Published: Nov 11, 2009 02:00 AM
Modified: Nov 09, 2009 09:52 PM
Hundreds of students went to the mall after school Thursday - but instead of shopping for shoes, they were shopping for careers.
The fourth annual Middle School Career Expo at Northgate Mall connected younger students with professionals to learn about the skills they might need to pursue different jobs. Durham Public Schools and the Greater Durham Chamber of Commerce sponsored the event.
The geologist booth was crowded with interested students. Similar groups surrounded the booths for sports editor, veterinarian, doctor, lawyer and cosmetologist.
Taylor Walker, a sixth-grader at Carrington Middle School, knew right away where she wanted to visit. She marched up to the booth of Rachael Boone, life coach.
"Mostly now, as kids, we're messing up our lives," Taylor said. "We only have one chance in life. If I have the chance to help, I'm not screwing it up - I'm helping someone else out."
Walker makes good grades but has friends who have doubts about their direction in life. They're losing their faith in God and caring less about school, she said.
Hyper-motivated students like Walker are rare, said Boone, who explains her job using sports metaphors. She's a life cheerleader and coach who helps individuals develop strategies for winning a game.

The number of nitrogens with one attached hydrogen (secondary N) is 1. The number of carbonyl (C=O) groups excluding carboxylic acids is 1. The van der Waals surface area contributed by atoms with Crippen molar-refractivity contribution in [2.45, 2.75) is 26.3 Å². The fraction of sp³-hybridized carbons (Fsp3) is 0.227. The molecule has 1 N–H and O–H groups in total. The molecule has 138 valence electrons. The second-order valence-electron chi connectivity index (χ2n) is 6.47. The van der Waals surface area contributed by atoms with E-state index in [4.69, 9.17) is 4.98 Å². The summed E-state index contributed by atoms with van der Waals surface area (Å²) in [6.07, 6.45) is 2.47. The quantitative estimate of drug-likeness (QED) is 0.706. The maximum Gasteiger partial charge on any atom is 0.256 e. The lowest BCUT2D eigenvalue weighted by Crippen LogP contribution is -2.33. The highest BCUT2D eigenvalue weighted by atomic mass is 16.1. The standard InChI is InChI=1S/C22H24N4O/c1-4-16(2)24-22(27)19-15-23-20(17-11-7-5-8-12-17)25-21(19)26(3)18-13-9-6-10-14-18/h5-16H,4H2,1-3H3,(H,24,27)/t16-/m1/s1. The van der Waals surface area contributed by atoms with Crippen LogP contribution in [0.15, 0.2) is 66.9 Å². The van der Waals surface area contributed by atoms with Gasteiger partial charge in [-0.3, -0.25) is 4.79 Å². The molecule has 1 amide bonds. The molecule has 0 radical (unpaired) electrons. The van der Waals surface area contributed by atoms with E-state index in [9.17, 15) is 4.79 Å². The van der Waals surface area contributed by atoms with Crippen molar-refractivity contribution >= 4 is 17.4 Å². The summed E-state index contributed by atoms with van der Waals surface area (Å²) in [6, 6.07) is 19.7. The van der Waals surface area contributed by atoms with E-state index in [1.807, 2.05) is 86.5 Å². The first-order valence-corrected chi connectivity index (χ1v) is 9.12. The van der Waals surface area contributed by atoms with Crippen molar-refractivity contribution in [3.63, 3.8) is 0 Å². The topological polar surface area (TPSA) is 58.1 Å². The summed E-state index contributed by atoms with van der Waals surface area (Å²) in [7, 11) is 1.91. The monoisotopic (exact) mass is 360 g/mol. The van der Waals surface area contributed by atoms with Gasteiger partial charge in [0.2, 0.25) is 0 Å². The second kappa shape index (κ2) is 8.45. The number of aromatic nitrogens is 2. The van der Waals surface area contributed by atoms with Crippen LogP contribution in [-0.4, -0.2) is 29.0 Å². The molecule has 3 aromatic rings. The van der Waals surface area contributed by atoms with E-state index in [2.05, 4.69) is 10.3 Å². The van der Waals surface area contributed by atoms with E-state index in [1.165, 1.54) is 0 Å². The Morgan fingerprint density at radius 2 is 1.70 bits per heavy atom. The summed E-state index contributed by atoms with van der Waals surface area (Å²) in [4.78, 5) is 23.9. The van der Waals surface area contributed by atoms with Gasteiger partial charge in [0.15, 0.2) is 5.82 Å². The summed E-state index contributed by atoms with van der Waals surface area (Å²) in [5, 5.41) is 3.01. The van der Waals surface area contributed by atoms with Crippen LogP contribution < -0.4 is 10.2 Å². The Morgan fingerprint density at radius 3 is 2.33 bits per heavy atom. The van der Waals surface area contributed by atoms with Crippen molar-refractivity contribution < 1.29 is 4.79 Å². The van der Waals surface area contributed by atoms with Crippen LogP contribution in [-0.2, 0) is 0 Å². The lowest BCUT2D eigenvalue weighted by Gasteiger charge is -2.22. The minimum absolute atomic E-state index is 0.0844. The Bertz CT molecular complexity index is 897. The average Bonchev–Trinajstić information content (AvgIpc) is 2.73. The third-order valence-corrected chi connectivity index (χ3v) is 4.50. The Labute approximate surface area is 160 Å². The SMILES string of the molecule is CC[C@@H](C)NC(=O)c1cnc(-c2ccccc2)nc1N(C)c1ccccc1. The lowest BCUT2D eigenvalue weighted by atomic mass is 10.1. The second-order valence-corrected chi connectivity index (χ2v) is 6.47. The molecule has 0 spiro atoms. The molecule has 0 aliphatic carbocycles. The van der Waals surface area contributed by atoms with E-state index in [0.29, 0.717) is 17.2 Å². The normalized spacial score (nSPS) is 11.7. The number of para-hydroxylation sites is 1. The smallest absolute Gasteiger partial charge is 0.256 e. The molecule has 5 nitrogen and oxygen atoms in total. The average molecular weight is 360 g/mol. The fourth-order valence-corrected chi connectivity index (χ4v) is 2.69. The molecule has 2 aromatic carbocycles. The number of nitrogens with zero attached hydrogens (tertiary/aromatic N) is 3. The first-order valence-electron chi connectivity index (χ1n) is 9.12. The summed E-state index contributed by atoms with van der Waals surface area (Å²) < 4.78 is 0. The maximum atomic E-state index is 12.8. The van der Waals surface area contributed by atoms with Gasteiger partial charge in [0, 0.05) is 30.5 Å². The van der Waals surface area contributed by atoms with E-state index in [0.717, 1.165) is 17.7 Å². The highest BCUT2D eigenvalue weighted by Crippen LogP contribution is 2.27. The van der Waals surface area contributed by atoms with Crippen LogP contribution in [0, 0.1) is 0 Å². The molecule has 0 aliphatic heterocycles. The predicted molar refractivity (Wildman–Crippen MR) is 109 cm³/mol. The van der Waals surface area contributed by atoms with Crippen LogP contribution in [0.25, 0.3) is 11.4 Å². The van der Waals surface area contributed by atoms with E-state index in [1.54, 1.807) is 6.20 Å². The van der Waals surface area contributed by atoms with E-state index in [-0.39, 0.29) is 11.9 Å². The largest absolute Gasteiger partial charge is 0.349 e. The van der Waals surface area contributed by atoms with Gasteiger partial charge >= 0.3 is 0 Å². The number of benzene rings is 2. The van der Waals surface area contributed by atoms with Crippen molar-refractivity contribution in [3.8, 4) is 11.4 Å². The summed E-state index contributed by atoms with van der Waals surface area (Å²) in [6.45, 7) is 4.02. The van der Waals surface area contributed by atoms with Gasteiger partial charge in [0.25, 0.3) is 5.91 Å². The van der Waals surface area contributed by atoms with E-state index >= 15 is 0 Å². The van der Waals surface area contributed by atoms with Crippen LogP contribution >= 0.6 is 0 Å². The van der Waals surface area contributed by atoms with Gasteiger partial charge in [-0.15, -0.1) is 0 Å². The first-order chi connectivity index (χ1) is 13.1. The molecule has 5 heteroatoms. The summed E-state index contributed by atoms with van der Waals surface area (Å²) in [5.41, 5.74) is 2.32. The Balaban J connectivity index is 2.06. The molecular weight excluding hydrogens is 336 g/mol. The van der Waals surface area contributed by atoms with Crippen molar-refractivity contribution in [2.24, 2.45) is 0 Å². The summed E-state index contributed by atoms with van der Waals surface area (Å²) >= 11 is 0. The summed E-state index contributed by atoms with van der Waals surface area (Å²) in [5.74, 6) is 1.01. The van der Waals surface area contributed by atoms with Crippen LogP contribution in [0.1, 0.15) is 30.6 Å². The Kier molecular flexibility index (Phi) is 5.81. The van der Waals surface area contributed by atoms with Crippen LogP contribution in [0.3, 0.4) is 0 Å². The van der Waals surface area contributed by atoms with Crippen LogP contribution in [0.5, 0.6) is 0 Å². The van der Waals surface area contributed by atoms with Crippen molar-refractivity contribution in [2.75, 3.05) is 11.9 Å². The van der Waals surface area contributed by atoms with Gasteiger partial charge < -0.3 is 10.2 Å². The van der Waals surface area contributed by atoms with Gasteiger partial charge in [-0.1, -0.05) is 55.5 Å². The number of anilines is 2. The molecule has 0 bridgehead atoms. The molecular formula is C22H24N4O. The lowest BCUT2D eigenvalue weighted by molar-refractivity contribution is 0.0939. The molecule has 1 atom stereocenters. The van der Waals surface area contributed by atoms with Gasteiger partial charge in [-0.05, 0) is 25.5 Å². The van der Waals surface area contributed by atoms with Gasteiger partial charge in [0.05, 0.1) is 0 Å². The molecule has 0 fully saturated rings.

"Even when you look defeated, you practice harder for the next game," she said.
It can be harder to explain being a grant writer.
"It's a little esoteric and abstract," said Ted Whiteside, grant writer. "You don't start with grant writing, you start with your passion. And mine is writing grants for early-childhood education."
Then, Whiteside said, he gets into the important skills like writing and researching on the Internet.
Whiteside explained some of this to Georgetty Crozco, 13, who listened attentively.
"I guess I really like writing," she said. "But I really like taking care of plants and math."
Crozco said she enjoyed talking to the veterinarian and some of the scientists.
But Alice Lee, 14, said she found the musicians and artists at the expo more appealing than the technical careers.
"My mom wants me to be a doctor," Lee said. "But I think I'm more interested in other things."